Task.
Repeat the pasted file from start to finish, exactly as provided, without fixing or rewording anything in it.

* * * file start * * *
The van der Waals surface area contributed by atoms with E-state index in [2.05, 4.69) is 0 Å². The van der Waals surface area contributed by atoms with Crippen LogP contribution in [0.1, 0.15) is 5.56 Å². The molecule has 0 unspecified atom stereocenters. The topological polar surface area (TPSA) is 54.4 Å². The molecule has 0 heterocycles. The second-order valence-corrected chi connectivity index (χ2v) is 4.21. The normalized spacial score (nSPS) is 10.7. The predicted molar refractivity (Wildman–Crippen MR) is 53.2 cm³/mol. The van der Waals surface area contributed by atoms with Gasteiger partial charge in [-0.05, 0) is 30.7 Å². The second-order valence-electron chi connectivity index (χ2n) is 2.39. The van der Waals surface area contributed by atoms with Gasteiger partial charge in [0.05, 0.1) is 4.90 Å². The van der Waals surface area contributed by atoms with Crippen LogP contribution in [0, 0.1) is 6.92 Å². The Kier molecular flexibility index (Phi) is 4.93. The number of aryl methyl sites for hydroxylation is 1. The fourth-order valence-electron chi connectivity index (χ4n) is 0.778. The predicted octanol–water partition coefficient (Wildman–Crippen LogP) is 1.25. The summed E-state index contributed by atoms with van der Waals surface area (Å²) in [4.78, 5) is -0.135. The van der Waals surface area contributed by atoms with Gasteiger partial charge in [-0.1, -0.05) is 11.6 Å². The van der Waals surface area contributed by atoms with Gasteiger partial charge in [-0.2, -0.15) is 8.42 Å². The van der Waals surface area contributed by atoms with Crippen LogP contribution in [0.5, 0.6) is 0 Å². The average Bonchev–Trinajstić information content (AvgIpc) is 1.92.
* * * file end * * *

The van der Waals surface area contributed by atoms with E-state index in [2.05, 4.69) is 0 Å². The van der Waals surface area contributed by atoms with Crippen LogP contribution in [0.1, 0.15) is 5.56 Å². The molecule has 0 unspecified atom stereocenters. The topological polar surface area (TPSA) is 54.4 Å². The molecule has 0 heterocycles. The second-order valence-corrected chi connectivity index (χ2v) is 4.21. The normalized spacial score (nSPS) is 10.7. The predicted molar refractivity (Wildman–Crippen MR) is 53.2 cm³/mol. The van der Waals surface area contributed by atoms with Gasteiger partial charge in [-0.05, 0) is 30.7 Å². The second-order valence-electron chi connectivity index (χ2n) is 2.39. The van der Waals surface area contributed by atoms with Gasteiger partial charge in [0.05, 0.1) is 4.90 Å². The van der Waals surface area contributed by atoms with Crippen LogP contribution in [0, 0.1) is 6.92 Å². The Kier molecular flexibility index (Phi) is 4.93. The number of aryl methyl sites for hydroxylation is 1. The fourth-order valence-electron chi connectivity index (χ4n) is 0.778. The predicted octanol–water partition coefficient (Wildman–Crippen LogP) is 1.25. The summed E-state index contributed by atoms with van der Waals surface area (Å²) in [4.78, 5) is -0.135. The van der Waals surface area contributed by atoms with Gasteiger partial charge in [-0.1, -0.05) is 11.6 Å². The van der Waals surface area contributed by atoms with Gasteiger partial charge in [-0.2, -0.15) is 8.42 Å². The van der Waals surface area contributed by atoms with Crippen LogP contribution in [0.5, 0.6) is 0 Å². The average Bonchev–Trinajstić information content (AvgIpc) is 1.92.